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How Students Make History with Just a Pen

Over 200 years ago, the nation’s founding fathers gathered to create a document that would change the course of history in the United States forever. The group of men, who were all both writers and scholars, consisted of Thomas Jefferson, who led the initiative, Benjamin Franklin, John Adams, Roger Sherman, and Roger Livingston.

 

Together, they collaborated to create the Declaration of Independence which formally announced the 13 colonies’ freedom from the rule and authority of Great Britain. The stance agreed upon and carefully written down in this document contributed to unification among the 13 colonies and ultimately led to the establishment of the United States.

 

Creating the Declaration of Independence required several skills that are still useful for student writers and scholars today.  21st Century students need the same qualities to effect change in their schools and communities.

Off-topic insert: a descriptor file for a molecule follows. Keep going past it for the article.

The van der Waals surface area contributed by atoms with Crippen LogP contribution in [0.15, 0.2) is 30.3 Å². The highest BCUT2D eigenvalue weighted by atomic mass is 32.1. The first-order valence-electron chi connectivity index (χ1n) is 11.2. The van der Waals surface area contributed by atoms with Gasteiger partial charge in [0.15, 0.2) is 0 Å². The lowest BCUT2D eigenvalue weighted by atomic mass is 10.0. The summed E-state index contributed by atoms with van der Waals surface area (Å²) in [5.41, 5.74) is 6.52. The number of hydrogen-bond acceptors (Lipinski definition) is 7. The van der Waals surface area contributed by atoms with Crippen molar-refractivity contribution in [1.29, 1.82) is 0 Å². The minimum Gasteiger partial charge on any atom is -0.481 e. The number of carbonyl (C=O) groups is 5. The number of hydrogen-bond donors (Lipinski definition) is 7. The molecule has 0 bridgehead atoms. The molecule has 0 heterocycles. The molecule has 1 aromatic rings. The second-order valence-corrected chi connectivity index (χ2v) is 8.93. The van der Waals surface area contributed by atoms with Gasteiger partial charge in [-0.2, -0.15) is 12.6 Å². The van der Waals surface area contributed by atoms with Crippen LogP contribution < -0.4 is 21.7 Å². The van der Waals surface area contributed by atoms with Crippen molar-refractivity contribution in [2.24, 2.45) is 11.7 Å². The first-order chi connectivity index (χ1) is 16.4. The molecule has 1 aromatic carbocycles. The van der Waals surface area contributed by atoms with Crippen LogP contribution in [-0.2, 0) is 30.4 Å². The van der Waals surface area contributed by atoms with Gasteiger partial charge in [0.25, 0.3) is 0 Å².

One of the most significant skills that the founding fathers utilized was the ability to neatly and promptly write down their thoughts using cursive handwriting. The document was written in just seventeen days and had to be thoroughly understood by several delegates, congressmen, commanders and other colonial leaders. It also had to be amended and edited, as advised, in a timely manner.

 

Although times have changed, the cursive manuscript of today has the same benefits that it did back then.  21st Century cursive allows students to quickly and efficiently document their thoughts giving them more time for critical thinking, analyzing, and decision making. This is especially helpful as students transition from early elementary school and begin to delve into more complex subjects.

 

Your students can start developing their cursive writing skills as early as third grade with our cursive student workbooks. Watch our Top 10 questions about Handwriting to learn more.

Monet Stevens's picture
By Monet StevensMonet A. Stevens is a graduate student at Georgetown University. She has interned with several organizations across the Greater Baltimore and Washington D.C. Metropolitan area including the Smithsonian and the Surety and Fidelity Association of America. Monet is passionate about strengthening communities and empowering individuals through mass communication. She recently graduated from Towson University and moved back to her hometown near Washington, D.C. where she hopes to make a positive impact.

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